You're the most unethical, ornery bandits I ever done business with.
Return of the Badmen is directed by Ray Enright and co-written by Charles O'Neal, Jack Natteford and Luci Ward. It stars Randolph Scott, Robert Ryan, Anne Jeffreys, George Hayes and Jacqueline White. Music is by Paul Sawtell and cinematography by J. Roy Hunt.
Braxton, Oklahoma Territory, 1889, soon to be a ghost town as the impending land rush changes the West. With that comes more than just settlers, it brings outlaws too, some of the meanest there is. Under the leadership of Wild Bill Doolin has gathered the Sundance Kid, the Younger Brothers, the Daltons, Wild Bill Yeager, Billy The Kid, George Mason, the Arkansas Kid and Doolin's niece Cheyenne. Standing in their way? Vance Cordell, retired Texas Ranger, soon to become temporary marshal of newly formed Guthrie Town, and a man with a score to settle with the Sundance Kid.
Premise is simple, RKO, flush with the success of Badman's Territory the previous year, decide that more is best in this second instalment of the studio's "Badmen" trilogy (Best of the Badmen followed in 1951). They pitch some of the Wild West's baddest apples together and play them off against that bastion of stoic cowboyness, Randolph Scott. As a basic Western movie it works, film is always engaging, has a good action quota, is technically safe from the camera side of things and is driven by a pot boiling destiny showdown between Scott and Ryan. Trouble is is that so many notorious characters in one mix means the film has no chance of living up to its promise. Which in a running time of 90 minutes was always going to be impossible to achieve anyway, especially when you also have the inevitable romantic angle involving our hero, another character thread involving reform and the backdrop of the land rush as well.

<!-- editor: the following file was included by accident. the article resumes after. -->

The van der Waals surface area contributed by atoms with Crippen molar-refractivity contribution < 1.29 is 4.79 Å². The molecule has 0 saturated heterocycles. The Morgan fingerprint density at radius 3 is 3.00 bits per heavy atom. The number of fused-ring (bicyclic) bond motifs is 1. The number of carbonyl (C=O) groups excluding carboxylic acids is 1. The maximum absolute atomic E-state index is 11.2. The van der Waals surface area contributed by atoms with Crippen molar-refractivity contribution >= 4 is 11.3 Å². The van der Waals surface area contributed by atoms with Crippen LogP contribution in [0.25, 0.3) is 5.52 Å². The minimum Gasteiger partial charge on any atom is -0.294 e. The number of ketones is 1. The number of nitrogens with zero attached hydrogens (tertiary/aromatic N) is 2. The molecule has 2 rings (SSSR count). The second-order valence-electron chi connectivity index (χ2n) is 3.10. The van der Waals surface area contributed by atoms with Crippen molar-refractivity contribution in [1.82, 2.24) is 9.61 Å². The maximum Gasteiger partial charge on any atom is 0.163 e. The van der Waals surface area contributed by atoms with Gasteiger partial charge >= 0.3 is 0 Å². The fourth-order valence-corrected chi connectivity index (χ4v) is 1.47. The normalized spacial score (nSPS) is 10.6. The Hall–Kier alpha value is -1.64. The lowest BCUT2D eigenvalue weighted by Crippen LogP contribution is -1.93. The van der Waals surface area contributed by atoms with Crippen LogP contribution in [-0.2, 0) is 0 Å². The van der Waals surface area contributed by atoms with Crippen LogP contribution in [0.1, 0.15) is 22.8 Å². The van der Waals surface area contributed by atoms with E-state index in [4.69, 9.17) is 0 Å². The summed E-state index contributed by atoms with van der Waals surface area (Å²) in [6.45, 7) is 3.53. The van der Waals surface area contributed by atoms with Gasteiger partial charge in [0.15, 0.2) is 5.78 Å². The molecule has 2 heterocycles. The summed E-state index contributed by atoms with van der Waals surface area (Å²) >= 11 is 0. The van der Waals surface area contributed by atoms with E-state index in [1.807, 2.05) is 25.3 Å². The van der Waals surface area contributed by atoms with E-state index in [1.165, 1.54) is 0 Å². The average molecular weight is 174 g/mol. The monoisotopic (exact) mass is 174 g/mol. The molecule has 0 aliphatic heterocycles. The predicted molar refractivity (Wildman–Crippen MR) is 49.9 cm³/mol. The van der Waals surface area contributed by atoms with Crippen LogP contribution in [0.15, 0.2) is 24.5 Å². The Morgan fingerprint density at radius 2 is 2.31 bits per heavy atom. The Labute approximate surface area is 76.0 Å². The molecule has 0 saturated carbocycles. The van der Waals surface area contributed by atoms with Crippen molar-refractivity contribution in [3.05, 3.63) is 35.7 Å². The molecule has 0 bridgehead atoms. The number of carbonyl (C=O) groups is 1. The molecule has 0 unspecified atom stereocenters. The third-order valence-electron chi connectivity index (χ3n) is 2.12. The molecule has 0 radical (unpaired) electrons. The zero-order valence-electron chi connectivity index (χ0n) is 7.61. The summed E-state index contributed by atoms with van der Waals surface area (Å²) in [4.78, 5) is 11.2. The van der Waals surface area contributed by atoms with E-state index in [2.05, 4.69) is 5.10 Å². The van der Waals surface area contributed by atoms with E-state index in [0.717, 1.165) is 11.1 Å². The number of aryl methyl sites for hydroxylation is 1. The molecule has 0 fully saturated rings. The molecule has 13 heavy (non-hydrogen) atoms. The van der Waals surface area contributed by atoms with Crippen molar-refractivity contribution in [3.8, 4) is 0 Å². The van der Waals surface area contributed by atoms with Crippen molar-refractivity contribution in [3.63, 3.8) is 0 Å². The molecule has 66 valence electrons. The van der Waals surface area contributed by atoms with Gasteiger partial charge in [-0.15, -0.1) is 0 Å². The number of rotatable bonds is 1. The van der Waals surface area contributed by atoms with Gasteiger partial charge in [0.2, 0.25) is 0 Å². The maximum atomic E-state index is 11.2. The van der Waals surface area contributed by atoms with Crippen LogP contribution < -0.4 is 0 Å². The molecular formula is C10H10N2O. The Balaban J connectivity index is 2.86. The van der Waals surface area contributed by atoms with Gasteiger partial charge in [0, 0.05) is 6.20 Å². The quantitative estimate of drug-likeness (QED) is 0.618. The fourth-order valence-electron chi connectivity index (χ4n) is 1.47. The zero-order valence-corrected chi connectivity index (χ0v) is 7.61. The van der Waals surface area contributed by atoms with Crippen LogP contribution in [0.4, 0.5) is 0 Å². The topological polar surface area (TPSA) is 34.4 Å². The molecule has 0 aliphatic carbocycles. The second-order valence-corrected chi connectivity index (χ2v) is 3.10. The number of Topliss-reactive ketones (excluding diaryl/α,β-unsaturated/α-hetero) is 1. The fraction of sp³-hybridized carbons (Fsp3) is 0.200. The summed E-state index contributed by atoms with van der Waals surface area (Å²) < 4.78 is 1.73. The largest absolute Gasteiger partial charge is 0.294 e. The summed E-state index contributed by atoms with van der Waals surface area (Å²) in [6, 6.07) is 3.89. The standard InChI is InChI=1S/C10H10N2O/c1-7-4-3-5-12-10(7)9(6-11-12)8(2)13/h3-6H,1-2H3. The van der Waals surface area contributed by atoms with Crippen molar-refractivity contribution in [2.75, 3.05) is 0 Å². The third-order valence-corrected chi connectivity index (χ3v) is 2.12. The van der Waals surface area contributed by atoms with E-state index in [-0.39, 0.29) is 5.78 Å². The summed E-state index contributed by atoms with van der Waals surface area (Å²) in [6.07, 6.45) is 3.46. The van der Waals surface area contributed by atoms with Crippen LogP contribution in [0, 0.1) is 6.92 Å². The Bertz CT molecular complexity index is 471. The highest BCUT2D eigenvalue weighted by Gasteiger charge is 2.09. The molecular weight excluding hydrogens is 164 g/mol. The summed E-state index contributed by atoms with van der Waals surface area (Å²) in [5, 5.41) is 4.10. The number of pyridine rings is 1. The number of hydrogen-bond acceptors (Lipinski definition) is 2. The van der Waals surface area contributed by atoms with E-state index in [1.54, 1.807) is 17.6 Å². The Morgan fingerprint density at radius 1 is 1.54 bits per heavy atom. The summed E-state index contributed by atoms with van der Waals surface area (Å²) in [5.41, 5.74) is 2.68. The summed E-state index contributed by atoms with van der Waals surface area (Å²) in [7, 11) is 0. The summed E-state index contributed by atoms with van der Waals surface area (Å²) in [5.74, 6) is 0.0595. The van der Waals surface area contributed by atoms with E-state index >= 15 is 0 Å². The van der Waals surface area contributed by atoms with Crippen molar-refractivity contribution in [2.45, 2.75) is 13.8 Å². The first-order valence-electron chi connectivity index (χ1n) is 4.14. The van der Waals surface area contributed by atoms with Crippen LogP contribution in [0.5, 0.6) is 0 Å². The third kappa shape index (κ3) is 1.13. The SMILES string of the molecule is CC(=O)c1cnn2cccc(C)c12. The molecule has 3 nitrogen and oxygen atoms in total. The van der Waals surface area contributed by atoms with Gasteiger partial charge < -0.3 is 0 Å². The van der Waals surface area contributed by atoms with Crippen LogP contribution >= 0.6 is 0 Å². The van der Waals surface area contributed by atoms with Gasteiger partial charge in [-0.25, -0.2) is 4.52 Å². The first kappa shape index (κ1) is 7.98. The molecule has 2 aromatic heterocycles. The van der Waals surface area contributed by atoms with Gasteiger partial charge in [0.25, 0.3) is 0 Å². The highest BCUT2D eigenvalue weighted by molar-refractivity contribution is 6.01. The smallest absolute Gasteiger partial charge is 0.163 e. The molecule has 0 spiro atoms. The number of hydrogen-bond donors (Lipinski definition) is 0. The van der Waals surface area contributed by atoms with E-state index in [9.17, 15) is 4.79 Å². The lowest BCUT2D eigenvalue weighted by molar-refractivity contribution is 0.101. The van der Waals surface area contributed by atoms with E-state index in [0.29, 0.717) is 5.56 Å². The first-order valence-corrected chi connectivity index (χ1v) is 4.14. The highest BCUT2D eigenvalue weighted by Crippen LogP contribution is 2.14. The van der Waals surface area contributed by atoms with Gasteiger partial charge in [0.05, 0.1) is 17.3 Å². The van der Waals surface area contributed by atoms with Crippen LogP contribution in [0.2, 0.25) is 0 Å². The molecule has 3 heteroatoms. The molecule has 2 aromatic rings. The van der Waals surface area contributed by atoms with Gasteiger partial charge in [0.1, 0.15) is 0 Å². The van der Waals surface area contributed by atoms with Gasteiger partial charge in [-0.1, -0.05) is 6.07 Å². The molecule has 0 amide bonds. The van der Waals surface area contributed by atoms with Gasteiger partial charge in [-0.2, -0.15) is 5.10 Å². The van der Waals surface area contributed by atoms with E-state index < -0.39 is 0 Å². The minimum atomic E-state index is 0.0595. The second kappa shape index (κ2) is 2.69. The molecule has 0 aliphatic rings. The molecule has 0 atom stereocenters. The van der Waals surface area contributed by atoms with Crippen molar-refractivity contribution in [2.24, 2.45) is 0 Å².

Thankfully the film finds Scott and Ryan more than capable of sealing the deal, lifting the picture above the routine plotting and unrealistic nature of the set-up. It's good versus evil, where Scott's Cordell is the man in light, the man of the people, and Ryan's Sundance is the man in dark, a twitchy cold blooded psycho. Yes, there's the inevitability factor of it all, we know who is going to triumph here, but the build up is well handled and it does provide a very brisk and punch laden finale. There's nothing irritable in cast performances across the board, yes we want more from the roll call of actors playing under written villains, but story, as fantastical as it is, never sags and entertains from first minute to last. There's worse ways for Western fans to spend an hour and half, that's for sure! 6.5/10